To the south of Messina, October 25, 2007, is a day like any other, warmed by the last embers of the Sicilian summer. The palpitations and geometries that for years have broken up the rhythm of daily life are suddenly shaken by a meso-cyclone which causes damage and destruction, though no victims. This is just the prelude to the tragedy of October 1, 2009.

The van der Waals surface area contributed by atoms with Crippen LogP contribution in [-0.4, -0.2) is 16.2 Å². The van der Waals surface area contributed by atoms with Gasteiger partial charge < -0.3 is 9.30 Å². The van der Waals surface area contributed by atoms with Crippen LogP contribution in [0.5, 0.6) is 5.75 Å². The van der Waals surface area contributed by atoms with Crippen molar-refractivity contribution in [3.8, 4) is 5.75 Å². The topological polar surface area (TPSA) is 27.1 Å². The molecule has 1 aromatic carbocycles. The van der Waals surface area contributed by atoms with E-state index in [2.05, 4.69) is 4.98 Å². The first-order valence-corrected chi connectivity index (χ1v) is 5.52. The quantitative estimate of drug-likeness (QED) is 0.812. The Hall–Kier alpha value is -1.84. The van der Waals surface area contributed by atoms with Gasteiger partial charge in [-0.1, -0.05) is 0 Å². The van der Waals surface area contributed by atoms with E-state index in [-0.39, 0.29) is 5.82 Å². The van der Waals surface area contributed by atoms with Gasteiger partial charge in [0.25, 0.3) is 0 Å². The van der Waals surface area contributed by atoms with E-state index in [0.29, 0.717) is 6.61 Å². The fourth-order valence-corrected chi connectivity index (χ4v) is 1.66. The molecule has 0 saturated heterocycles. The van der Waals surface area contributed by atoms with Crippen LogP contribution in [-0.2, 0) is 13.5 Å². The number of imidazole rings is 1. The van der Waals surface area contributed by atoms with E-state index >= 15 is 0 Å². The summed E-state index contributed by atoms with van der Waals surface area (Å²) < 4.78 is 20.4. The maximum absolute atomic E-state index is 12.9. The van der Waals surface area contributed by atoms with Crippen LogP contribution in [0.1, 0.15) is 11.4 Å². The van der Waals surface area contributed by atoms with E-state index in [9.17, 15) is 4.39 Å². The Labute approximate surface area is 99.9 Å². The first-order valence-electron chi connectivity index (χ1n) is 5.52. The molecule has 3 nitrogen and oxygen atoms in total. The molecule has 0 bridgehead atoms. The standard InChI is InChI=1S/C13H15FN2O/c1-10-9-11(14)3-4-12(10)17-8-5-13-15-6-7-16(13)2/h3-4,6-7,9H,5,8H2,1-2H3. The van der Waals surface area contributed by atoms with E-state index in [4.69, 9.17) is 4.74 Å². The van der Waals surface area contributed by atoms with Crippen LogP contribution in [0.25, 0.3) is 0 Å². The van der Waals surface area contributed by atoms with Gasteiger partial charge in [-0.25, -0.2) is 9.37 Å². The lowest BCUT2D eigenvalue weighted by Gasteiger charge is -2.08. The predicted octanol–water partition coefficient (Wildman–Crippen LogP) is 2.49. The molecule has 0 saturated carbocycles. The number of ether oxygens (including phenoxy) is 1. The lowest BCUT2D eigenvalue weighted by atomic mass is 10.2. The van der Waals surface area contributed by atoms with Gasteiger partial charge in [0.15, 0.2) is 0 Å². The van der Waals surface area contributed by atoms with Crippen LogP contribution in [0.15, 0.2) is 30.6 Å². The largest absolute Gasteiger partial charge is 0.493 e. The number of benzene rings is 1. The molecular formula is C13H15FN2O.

It is late afternoon. In the sleepy atmosphere of their home, a granddad is dozing next to his eight-year-old granddaughter, who fearfully watches the sky fill with menacing clouds. Hell breaks loose and this time the violence of the storm is much greater. When it’s over, there are 31 victims and six people missing. Aid. The wounded and dead under mountains of mud and debris. State funerals. Solidarity, disputes. The merry-go-round of blame. Figures are thrown around and declarations are made by technical staff and politicians. Everyone’s responsible, nobody’s to blame. After a year and eight months, nothing’s changed. The disfigured villages still bear the double scars of death and abandonment. The film ends with the news on TV about the umpteenth deluge in the same battered areas. It is March 2011, around the time that the national government blocks its funding for Sicily.